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dc.creatorCooley, James Danny
dc.date.available2011-02-18T23:09:26Z
dc.date.issued1999-05
dc.identifier.urihttp://hdl.handle.net/2346/19508en_US
dc.description.abstractSick building syndrome (SBS) is a commonly used term for symptoms resulting from indoor air quality (lAQ) problems and has proven difficult to define. Complaints common to SBS include allergic rhinitis, difficulty in breathing, headaches, flu-like symptoms, and watering of the eyes. While fungal spores are now generally recognized as important causes of respiratory allergies, there are few studies showing which fungi and spores are associated with lAQ problems. Little is known about the role of fungal propagules in the pathogenesis of allergic diseases. These allergic reactions appear to result from the inhalation of fungal products, but the mechanism(s) responsible for these phenomena remain unclear. In this study, we present evidence that PeniciUium species, especially PeniciUium chrxsogenum, are strongly associated with the occurrence of SBS in public schools. In addition, our deposition, clearance, and retention studies demonstrated that a significant number of P. chrxsogemim conidia that were introduced intranasally (IN) in a murine model were retained in the airways and remained viable for up to 36 h post-inoculation. Similar acute doses of viable conidia induced significant {P<0.001) increases in tumor necrosis factor a (TNF-a), while non-viable (NV) conidia did not. In addition, the data demonstrated that mice inoculated intranasally (IN) weekly for 6 weeks with 10"^ P. chrysogenum conidia (average viability 257r) produced significantly increased amounts of total serum IgE (P=0.017), peripheral eosinophils (P=0.001), and airway eosinophiha (P=0.01) along with an increase in the number of airway neutrophils (P=0.059). Mice inoculated IN with lO"* NV conidia did not demonstrate significant changes in serum IgE, and peripheral or airway eosinophils. In addition, lung lavages from mice inoculated IN with 10** viable P. chnsogenum conidia demonstrated significant increases in interleukin 4 (IL-4) (P=0.015). and interleukin 5 (IL-5) (P=0.004). These data suggest that long-term inhalation of viable P. chrxsogemim propagules induces inflammatory responses, such as increases in serum IgE. IL-4. And IL-5, along with peripheral and airway eosinophilia and airway neutrophilia, which are mediators of allergic reactions. The results also suggest that viable P. chnsogenum conidia may be producing a substance that is necessary to induce these responses.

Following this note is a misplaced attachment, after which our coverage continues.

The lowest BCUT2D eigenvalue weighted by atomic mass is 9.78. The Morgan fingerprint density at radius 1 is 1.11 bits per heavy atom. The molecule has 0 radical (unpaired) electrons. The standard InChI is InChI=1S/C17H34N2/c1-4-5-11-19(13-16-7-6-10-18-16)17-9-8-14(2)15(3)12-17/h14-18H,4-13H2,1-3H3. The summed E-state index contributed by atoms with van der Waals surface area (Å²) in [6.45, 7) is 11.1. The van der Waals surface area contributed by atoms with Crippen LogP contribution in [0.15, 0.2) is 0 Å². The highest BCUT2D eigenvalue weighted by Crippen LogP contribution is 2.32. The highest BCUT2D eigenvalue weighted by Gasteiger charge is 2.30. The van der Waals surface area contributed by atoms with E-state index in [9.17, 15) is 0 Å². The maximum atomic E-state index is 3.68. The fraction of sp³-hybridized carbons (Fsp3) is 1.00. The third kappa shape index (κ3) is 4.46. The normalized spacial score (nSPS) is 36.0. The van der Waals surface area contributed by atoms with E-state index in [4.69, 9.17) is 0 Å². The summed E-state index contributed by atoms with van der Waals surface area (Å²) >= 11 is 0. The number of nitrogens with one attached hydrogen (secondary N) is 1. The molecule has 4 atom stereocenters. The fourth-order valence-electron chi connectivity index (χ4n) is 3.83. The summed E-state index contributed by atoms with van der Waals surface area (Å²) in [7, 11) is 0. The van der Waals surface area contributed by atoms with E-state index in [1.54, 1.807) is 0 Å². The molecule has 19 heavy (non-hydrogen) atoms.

dc.format.mimetypeapplication/pdf
dc.language.isoeng
dc.publisherTexas Tech Universityen_US
dc.subjectDisease modelsen_US
dc.subjectHypersensitivityen_US
dc.subjectPenicillium chrysogenum -- Health aspectsen_US
dc.subjectPenicillium chrysogenumen_US
dc.subjectSick building syndromeen_US
dc.subjectAnimalen_US
dc.subjectSporesen_US
dc.subjectFungalen_US
dc.subjectSick building syndromeen_US
dc.subjectConidiaen_US
dc.titleThe role of Penicillium chrysogenum conidia in Sick Building Syndrome and an asthma-like animal model
dc.typeDissertation
thesis.degree.namePh.D.
thesis.degree.levelDoctoral
thesis.degree.grantorTexas Tech University
thesis.degree.departmentMedical Microbiology
dc.degree.departmentTTUHSC -- Immunology and Infectious Diseases
dc.rights.availabilityUnrestricted.


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